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From law breakers to law makers, suffragists to unionists, bronc riders to ball players, Bold Women of Montana celebrates Women’s History Month in our state! Learn more about 23 bold women of Montana. Listen every weekday in March at 8:42 a.m. and 2:04 p.m., and find the latest episodes here.

Bold Women: Alma Smith Jacobs helped Montana's libraries grow

Young Alma Smith in Great Falls. MT.
Courtesy Ken Robison
Young Alma Smith in Great Falls. MT.

From the side of the Great Falls Public Library, a thoughtful, determined woman looks out from a giant mural: Alma Smith Jacobs, a product of the city's small, close black community.

In 1916, when Alma was born, that community was already old. For example, its women bought the land for their church, Union Bethel, in 1891, directly from city founder Paris Gibson.

From Great Falls High School, Alma went south to all-black Talladega College. For work, she ran the school library's bookmobile, getting books in the rural areas.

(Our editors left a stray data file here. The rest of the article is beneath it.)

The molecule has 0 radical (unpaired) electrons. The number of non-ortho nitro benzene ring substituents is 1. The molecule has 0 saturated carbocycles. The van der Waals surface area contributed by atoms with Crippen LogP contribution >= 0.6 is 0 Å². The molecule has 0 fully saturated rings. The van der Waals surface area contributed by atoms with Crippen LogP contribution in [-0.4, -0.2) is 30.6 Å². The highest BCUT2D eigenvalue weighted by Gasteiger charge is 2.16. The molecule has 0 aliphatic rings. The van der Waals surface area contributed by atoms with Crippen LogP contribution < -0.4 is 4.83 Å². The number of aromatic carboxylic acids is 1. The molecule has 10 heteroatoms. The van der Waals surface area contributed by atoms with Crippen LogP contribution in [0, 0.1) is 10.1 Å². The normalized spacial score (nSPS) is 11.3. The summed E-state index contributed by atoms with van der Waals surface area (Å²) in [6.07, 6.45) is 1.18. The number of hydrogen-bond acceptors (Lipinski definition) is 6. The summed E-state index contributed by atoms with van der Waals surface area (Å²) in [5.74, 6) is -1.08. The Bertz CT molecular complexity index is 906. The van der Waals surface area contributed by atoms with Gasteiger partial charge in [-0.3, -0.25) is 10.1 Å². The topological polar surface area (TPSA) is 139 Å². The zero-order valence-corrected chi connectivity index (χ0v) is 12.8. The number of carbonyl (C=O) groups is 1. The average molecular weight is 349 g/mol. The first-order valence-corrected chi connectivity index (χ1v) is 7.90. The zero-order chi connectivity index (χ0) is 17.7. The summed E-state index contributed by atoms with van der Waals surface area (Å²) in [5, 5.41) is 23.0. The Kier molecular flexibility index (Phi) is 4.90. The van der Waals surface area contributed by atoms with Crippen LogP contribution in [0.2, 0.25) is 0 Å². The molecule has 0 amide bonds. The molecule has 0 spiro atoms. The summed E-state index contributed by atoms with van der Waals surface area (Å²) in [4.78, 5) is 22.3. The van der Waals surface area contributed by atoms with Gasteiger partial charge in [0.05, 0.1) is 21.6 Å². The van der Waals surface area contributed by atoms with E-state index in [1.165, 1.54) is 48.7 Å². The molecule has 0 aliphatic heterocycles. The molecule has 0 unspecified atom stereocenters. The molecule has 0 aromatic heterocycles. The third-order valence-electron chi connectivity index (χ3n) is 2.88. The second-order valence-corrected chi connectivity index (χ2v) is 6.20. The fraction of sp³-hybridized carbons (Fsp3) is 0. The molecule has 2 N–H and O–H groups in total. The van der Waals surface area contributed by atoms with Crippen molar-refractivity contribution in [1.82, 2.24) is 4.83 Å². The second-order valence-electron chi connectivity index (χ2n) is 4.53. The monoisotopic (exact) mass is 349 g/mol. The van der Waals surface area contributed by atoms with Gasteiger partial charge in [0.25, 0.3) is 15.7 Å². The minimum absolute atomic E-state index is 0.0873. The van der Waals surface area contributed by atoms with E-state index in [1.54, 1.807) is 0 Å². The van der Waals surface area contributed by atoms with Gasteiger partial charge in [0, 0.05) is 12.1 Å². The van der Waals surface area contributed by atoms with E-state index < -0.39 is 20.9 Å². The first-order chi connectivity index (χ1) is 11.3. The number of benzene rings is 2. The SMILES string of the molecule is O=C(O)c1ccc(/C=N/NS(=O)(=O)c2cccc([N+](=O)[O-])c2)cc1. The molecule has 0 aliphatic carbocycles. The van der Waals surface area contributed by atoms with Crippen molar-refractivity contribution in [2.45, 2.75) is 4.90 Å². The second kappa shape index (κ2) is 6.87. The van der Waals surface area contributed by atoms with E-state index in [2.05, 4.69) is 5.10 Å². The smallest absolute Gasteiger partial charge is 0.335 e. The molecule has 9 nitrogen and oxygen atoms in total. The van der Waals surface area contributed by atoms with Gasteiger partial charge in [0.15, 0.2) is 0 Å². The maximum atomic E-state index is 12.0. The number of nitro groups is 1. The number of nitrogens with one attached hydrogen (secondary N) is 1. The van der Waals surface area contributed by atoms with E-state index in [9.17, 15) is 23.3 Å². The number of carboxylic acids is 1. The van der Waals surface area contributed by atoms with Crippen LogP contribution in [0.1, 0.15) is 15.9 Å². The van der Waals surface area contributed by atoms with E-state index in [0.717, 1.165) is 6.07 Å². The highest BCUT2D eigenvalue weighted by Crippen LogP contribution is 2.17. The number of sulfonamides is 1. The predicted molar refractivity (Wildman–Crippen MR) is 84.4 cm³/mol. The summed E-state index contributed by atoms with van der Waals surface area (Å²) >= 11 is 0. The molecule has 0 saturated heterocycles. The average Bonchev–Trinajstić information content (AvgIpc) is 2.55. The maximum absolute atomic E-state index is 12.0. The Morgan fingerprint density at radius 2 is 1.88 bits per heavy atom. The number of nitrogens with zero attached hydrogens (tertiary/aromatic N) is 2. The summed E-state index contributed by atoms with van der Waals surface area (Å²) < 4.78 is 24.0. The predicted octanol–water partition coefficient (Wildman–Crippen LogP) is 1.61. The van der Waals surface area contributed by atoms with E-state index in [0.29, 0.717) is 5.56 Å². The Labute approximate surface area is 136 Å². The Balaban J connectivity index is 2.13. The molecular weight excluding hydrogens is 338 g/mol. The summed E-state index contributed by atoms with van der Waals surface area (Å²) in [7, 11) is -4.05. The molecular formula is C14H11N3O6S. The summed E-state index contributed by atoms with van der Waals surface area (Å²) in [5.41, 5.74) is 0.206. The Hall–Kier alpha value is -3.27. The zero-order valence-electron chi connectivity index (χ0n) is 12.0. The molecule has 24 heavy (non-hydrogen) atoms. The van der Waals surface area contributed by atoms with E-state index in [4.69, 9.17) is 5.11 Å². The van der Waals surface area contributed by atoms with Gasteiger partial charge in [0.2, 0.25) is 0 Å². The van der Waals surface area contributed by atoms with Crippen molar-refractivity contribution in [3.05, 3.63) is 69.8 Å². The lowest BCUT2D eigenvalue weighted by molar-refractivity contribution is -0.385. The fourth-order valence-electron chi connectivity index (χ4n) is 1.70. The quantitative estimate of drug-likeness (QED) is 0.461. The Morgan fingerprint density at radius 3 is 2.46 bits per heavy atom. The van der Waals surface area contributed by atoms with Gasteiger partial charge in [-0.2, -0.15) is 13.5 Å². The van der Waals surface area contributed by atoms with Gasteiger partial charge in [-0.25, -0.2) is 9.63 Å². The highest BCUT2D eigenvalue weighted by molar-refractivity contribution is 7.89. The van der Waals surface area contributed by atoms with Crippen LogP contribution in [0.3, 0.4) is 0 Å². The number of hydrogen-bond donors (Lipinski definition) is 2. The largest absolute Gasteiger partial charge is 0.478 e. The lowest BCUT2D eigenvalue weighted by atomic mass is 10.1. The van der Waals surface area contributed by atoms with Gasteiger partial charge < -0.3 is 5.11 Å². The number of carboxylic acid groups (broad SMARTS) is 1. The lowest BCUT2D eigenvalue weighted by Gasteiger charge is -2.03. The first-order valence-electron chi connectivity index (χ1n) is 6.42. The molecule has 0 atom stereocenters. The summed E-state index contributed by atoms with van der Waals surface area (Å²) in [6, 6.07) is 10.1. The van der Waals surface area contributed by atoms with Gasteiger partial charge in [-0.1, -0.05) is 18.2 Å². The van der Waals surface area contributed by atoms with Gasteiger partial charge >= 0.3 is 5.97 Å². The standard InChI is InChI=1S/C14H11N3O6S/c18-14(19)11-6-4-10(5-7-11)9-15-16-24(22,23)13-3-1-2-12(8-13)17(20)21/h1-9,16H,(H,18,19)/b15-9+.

From there, Alma got a degree in library science from Columbia University. She returned home in 1946 with a husband in tow — Marcus Jacobs — and started an entry level position at the Great Falls Public Library.

Eight years later, in 1954, Alma was offered the job of head librarian—at a time when, down South, blacks couldn’t even set foot in many libraries.

For the next 19 years Alma led masterfully, getting a new library funded and built, creating programing, fighting censorship and helping improve libraries across the state.

When she traveled, she always brought food in case cafes refused to serve her. Montana, of course, was not racist free.

From 1971 to '83, Alma served Montana as state librarian in Helena. Alma Smith Jacobs' passion for libraries, which she called the People's University, lasted her whole life.

Alma Smith Jacobs's mother, Emma Riley Smith, was another bold woman of Montana. Listen to her story now.

Celebrating Women's History Month, Bold Women of Montana is brought to you by Mountain Press, publisher of Bold Women in Montana History, and is produced by Beth Judy, Jake Birch and Michael Marsolek. Theme Music by Naomi Moon Siegel.

Beth Judy is the author of Bold Women in Montana History and a limited audio series based on the book. She previously hosted and produced The Plant Detective, a locally produced and nationally syndicated program.
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